Hints of corruption in the House of Representatives

The FBI serves search warrants on a House Democrat while Vanity Fair raises questions concerning the Republican speaker.

By T.g.
August 4, 2005 7:50PM (UTC)
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The House of Representatives is off for its August recess, but the news, or at least the innuendo and speculation, never takes a vacation. This morning brings suggestions of corruption on both sides of the aisle -- and for once, none of it involves Tom DeLay.

FBI agents served search warrants Wednesday in an investigation that involves, in one way or another, Rep. William Jefferson, a Democrat from Louisiana. And when we say "search warrants," we mean "search warrants." Federal agents searched Jefferson's car, his homes in New Orleans and Washington and the home and office of Jefferson's campaign treasurer. As the Times-Picayune observed this morning, "The scale of the raids was startling even for New Orleans, a city well acquainted with political corruption probes." Although Jefferson's office says the congressman doesn't know "the extent or the precise nature" of the investigation, sources tell the Washington Post that Wednesday's searches are part of an ongoing criminal investigation into whether Jefferson used his congressional influence in business dealings.


Meanwhile, as Raw Story notes, Vanity Fair is out with a feature on former FBI translator Sibel Edmonds. In the Vanity Fair piece, writer David Rose says that Edmonds has testified, in secret, that she has heard tapes of FBI wiretaps in which Turkish nationals talked of arranging for thousands of dollars to be paid to Rep. Dennis Hastert's campaign in small, nonreportable amounts. Hastert is never heard on the tapes, Rose says, and there's no evidence that he actually received money from the Turkish nationals. However, Rose writes, "an examination of Hasterts federal filings shows that the level of un-itemized payments his campaigns received over many years was relatively high. Between April 1996 and December 2002, un-itemized personal donations to the Hastert for Congress fund amounted to $483,000. In contrast, un-itemized contributions to the same period to the committee run on behalf of the House majority leader, Tom DeLay, Republican of Texas, were only $99,000."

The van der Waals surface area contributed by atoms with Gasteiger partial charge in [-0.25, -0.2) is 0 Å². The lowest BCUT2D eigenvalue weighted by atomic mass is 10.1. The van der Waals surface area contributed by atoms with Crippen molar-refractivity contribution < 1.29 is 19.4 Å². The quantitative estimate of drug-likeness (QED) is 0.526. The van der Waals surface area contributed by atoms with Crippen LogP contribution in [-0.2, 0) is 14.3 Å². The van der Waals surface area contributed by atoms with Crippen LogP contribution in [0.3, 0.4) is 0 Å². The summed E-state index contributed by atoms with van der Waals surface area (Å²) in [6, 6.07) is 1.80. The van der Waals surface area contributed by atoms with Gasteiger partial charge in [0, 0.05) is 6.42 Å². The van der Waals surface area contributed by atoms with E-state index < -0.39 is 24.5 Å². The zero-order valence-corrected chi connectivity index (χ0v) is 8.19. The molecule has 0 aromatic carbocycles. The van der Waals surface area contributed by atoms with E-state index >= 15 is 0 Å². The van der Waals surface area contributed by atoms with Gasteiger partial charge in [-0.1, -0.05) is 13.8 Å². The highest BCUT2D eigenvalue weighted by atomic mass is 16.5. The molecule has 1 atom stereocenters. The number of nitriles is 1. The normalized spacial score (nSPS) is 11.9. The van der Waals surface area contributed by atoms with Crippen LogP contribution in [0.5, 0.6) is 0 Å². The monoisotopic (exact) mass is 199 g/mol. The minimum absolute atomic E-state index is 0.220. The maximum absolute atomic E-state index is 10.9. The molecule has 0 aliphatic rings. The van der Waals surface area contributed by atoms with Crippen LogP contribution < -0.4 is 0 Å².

According to Rose, Edmonds reportedly testified that the recordings she heard contained "repeated references to Hasterts flip-flop in the fall of 2000 over an issue that remains of intense concern to the Turkish government -- the continuing campaign to have Congress designate the killings of Armenians between 1915 and 1923 a genocide." Hastert supported such a resolution in 2000 but then withdrew it just before the House was to vote on it.



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